Railways - Articles and news items
Issue 5 2014 • 14 October 2014 • Paul Le Blond, International Air Rail Organisation (IARO)
The number of air-rail links around the world is growing at an astonishing rate. Paul Le Blond, President of the International Air Rail Organisation (IARO) looks at some examples of best practice...
As a backbone, the international worldwide supply chain needs high quality express freight services. This kind of airfreight has the highest growth rate in the transport sector (over 10%). Air sector transport represents only 1% of the global freight volume but 30% of the transport value. Within Europe, international express cargo is distributed by plane and for short distances, by truck. The service is absolutely vital to enable certain industries to function, e.g. by providing spare parts to manufacturing plants. In view of the distances involved, plus the narrow time windows, trucks can only really usefully be employed over distances of up to 250km approx, although this can be more at weekends when the transit time window is wider for most applications.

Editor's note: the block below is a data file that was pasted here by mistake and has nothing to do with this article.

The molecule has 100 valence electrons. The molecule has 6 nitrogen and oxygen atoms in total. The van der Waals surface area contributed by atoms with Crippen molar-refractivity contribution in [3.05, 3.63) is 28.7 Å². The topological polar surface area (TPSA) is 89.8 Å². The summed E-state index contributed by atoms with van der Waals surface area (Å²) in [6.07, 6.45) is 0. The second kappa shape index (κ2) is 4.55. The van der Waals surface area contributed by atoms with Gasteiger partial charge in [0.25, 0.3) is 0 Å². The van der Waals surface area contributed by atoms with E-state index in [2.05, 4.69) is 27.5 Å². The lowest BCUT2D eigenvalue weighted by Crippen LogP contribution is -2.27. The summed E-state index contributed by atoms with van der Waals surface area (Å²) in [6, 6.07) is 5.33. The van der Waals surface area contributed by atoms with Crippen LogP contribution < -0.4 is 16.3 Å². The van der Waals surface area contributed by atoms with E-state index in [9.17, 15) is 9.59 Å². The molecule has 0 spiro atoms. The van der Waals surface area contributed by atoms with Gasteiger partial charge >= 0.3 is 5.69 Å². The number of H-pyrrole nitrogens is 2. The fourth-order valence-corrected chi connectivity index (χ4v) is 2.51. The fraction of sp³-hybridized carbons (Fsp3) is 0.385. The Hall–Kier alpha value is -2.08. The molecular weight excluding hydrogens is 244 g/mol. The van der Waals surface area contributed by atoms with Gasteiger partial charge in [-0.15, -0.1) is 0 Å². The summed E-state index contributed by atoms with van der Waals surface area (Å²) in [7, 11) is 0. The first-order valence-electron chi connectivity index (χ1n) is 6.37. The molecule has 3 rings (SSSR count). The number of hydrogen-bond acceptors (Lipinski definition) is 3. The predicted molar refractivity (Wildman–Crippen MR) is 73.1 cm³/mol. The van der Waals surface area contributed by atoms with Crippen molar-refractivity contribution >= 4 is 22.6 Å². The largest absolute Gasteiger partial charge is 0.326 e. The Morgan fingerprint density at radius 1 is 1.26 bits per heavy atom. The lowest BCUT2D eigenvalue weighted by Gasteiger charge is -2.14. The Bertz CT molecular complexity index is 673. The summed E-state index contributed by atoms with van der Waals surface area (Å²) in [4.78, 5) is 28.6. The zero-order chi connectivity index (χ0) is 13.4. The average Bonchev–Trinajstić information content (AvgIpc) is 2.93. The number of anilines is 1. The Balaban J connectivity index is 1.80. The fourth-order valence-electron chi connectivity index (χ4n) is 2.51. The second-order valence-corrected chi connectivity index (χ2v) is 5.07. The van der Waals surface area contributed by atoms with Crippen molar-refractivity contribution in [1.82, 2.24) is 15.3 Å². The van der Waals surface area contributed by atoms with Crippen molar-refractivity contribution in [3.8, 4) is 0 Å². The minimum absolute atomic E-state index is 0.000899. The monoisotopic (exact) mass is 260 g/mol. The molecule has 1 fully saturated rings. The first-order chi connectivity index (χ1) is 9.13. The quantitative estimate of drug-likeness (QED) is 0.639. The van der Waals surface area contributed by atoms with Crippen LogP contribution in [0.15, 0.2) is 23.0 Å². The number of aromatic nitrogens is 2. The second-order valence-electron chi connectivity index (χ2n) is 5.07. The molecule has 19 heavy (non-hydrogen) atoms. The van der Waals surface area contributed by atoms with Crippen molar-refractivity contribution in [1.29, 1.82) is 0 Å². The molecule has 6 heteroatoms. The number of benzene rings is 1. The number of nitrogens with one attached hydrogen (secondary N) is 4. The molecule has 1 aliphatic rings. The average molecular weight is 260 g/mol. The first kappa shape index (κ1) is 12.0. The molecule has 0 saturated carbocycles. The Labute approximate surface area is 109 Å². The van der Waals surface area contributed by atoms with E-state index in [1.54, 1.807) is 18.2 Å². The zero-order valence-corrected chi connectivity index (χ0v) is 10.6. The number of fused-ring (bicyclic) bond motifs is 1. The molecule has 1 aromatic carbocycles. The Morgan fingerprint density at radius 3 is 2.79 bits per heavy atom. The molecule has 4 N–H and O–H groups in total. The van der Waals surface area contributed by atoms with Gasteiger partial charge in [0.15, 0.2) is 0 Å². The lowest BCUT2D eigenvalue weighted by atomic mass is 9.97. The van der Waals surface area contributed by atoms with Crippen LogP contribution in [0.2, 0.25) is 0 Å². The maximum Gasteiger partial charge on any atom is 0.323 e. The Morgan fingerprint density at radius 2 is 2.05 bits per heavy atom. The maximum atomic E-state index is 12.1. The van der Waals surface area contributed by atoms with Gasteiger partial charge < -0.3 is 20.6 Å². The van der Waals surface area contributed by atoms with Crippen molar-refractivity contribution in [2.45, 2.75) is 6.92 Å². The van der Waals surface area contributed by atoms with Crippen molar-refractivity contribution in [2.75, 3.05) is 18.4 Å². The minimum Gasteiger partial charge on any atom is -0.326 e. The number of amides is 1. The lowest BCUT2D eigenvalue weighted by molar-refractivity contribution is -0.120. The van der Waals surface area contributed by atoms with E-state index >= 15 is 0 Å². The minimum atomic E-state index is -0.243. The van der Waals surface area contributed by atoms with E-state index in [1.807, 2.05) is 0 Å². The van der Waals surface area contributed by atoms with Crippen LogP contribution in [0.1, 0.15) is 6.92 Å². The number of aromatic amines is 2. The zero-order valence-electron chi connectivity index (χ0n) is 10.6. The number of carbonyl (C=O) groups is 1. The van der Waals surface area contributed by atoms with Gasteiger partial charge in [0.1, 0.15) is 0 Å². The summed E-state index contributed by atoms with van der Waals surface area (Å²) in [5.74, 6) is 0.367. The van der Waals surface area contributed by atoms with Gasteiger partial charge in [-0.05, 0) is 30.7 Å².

A rail connection is a real bonus to an airport. About 120 of the world’s airports have one or more rail links today: a further 300 are building them, planning them or considering them. While there are no clear definitions or boundaries, five different types of passenger rail connections to airports can be distinguished. Rail connections handling cargo are dealt with under a separate sub heading.
That question is already answered in most of Europe but it is still the subject of debate in North America, where rail transport is regarded as too expensive, detrimental to parking revenues and surplus to demand. The advantages, counters Andrew Sharp, outweigh the disadvantages.